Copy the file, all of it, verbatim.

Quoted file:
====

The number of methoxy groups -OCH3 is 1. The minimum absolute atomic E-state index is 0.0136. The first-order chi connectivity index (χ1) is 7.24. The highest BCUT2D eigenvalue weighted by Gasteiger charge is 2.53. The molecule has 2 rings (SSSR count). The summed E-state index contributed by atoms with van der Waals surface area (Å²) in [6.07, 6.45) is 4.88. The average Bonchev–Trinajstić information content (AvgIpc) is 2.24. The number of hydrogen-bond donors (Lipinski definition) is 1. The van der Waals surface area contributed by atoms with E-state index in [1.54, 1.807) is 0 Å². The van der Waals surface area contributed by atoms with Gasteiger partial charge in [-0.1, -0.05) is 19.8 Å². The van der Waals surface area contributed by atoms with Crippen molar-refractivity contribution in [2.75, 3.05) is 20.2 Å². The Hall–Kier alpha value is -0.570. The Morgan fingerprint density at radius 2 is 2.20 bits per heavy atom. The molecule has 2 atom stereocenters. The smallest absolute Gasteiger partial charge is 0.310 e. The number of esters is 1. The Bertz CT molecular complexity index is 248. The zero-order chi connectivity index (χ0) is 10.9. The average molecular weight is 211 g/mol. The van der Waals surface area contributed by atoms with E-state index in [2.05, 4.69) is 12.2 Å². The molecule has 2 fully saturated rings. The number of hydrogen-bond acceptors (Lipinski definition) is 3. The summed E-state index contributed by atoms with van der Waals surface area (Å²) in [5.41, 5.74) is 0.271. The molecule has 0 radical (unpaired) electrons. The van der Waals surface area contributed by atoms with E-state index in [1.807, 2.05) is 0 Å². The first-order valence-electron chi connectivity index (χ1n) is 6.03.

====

The number of methoxy groups -OCH3 is 1. The minimum absolute atomic E-state index is 0.0136. The first-order chi connectivity index (χ1) is 7.24. The highest BCUT2D eigenvalue weighted by Gasteiger charge is 2.53. The molecule has 2 rings (SSSR count). The summed E-state index contributed by atoms with van der Waals surface area (Å²) in [6.07, 6.45) is 4.88. The average Bonchev–Trinajstić information content (AvgIpc) is 2.24. The number of hydrogen-bond donors (Lipinski definition) is 1. The van der Waals surface area contributed by atoms with E-state index in [1.54, 1.807) is 0 Å². The van der Waals surface area contributed by atoms with Gasteiger partial charge in [-0.1, -0.05) is 19.8 Å². The van der Waals surface area contributed by atoms with Crippen molar-refractivity contribution in [2.75, 3.05) is 20.2 Å². The Hall–Kier alpha value is -0.570. The Morgan fingerprint density at radius 2 is 2.20 bits per heavy atom. The molecule has 2 atom stereocenters. The smallest absolute Gasteiger partial charge is 0.310 e. The number of esters is 1. The Bertz CT molecular complexity index is 248. The zero-order chi connectivity index (χ0) is 10.9. The average molecular weight is 211 g/mol. The van der Waals surface area contributed by atoms with E-state index in [2.05, 4.69) is 12.2 Å². The molecule has 2 fully saturated rings. The number of hydrogen-bond acceptors (Lipinski definition) is 3. The summed E-state index contributed by atoms with van der Waals surface area (Å²) in [5.41, 5.74) is 0.271. The molecule has 0 radical (unpaired) electrons. The van der Waals surface area contributed by atoms with E-state index in [1.807, 2.05) is 0 Å². The first-order valence-electron chi connectivity index (χ1n) is 6.03.